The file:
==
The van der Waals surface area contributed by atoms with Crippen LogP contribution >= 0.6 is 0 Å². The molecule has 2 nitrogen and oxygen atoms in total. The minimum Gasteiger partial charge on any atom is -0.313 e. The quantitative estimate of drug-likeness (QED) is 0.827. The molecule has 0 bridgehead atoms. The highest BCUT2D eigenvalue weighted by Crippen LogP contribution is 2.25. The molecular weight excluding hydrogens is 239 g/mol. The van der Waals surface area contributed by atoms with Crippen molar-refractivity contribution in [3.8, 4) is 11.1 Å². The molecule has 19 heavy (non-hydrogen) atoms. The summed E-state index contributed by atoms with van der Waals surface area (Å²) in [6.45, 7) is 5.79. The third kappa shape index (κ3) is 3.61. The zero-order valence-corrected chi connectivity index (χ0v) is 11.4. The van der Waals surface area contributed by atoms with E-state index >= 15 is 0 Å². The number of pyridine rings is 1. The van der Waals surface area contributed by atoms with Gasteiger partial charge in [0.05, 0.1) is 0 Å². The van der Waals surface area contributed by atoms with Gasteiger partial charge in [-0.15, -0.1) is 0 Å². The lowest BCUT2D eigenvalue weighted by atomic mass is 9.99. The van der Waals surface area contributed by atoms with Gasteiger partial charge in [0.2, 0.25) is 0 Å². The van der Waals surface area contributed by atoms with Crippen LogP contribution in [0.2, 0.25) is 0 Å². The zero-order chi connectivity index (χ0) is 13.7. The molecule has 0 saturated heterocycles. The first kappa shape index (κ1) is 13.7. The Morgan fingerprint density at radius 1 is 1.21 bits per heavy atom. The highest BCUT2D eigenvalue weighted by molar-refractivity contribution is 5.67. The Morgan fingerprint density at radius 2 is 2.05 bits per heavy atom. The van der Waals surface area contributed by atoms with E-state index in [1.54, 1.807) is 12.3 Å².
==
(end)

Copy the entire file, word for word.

The van der Waals surface area contributed by atoms with Crippen LogP contribution >= 0.6 is 0 Å². The molecule has 2 nitrogen and oxygen atoms in total. The minimum Gasteiger partial charge on any atom is -0.313 e. The quantitative estimate of drug-likeness (QED) is 0.827. The molecule has 0 bridgehead atoms. The highest BCUT2D eigenvalue weighted by Crippen LogP contribution is 2.25. The molecular weight excluding hydrogens is 239 g/mol. The van der Waals surface area contributed by atoms with Crippen molar-refractivity contribution in [3.8, 4) is 11.1 Å². The molecule has 19 heavy (non-hydrogen) atoms. The summed E-state index contributed by atoms with van der Waals surface area (Å²) in [6.45, 7) is 5.79. The third kappa shape index (κ3) is 3.61. The zero-order valence-corrected chi connectivity index (χ0v) is 11.4. The van der Waals surface area contributed by atoms with E-state index >= 15 is 0 Å². The number of pyridine rings is 1. The van der Waals surface area contributed by atoms with Gasteiger partial charge in [0.05, 0.1) is 0 Å². The van der Waals surface area contributed by atoms with Gasteiger partial charge in [-0.15, -0.1) is 0 Å². The lowest BCUT2D eigenvalue weighted by atomic mass is 9.99. The van der Waals surface area contributed by atoms with Gasteiger partial charge in [0.2, 0.25) is 0 Å². The van der Waals surface area contributed by atoms with Crippen LogP contribution in [0.2, 0.25) is 0 Å². The zero-order chi connectivity index (χ0) is 13.7. The molecule has 0 saturated heterocycles. The first kappa shape index (κ1) is 13.7. The Morgan fingerprint density at radius 1 is 1.21 bits per heavy atom. The highest BCUT2D eigenvalue weighted by molar-refractivity contribution is 5.67. The Morgan fingerprint density at radius 2 is 2.05 bits per heavy atom. The van der Waals surface area contributed by atoms with E-state index in [1.54, 1.807) is 12.3 Å².